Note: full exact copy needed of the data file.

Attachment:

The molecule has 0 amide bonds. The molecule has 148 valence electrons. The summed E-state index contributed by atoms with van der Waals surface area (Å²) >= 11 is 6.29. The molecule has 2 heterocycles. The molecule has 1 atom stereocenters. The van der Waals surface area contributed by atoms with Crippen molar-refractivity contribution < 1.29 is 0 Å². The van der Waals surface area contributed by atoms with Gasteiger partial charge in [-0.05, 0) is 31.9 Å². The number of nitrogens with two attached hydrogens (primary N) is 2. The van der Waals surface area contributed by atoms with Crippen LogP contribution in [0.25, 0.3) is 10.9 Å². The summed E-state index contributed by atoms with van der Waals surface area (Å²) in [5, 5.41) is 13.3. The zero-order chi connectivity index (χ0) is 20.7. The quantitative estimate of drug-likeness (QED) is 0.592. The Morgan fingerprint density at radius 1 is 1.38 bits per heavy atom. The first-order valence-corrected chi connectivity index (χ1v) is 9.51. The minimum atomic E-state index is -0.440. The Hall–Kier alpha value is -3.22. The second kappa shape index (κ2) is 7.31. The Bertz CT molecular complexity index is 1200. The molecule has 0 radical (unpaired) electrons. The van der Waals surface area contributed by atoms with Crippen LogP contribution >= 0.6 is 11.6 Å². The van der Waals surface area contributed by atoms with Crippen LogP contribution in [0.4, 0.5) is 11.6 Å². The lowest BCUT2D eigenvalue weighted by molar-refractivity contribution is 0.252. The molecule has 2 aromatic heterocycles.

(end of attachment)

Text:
The molecule has 0 amide bonds. The molecule has 148 valence electrons. The summed E-state index contributed by atoms with van der Waals surface area (Å²) >= 11 is 6.29. The molecule has 2 heterocycles. The molecule has 1 atom stereocenters. The van der Waals surface area contributed by atoms with Crippen molar-refractivity contribution < 1.29 is 0 Å². The van der Waals surface area contributed by atoms with Gasteiger partial charge in [-0.05, 0) is 31.9 Å². The number of nitrogens with two attached hydrogens (primary N) is 2. The van der Waals surface area contributed by atoms with Crippen LogP contribution in [0.25, 0.3) is 10.9 Å². The summed E-state index contributed by atoms with van der Waals surface area (Å²) in [5, 5.41) is 13.3. The zero-order chi connectivity index (χ0) is 20.7. The quantitative estimate of drug-likeness (QED) is 0.592. The Morgan fingerprint density at radius 1 is 1.38 bits per heavy atom. The first-order valence-corrected chi connectivity index (χ1v) is 9.51. The minimum atomic E-state index is -0.440. The Hall–Kier alpha value is -3.22. The second kappa shape index (κ2) is 7.31. The Bertz CT molecular complexity index is 1200. The molecule has 0 radical (unpaired) electrons. The van der Waals surface area contributed by atoms with Crippen LogP contribution >= 0.6 is 11.6 Å². The van der Waals surface area contributed by atoms with Crippen LogP contribution in [0.4, 0.5) is 11.6 Å². The lowest BCUT2D eigenvalue weighted by molar-refractivity contribution is 0.252. The molecule has 2 aromatic heterocycles.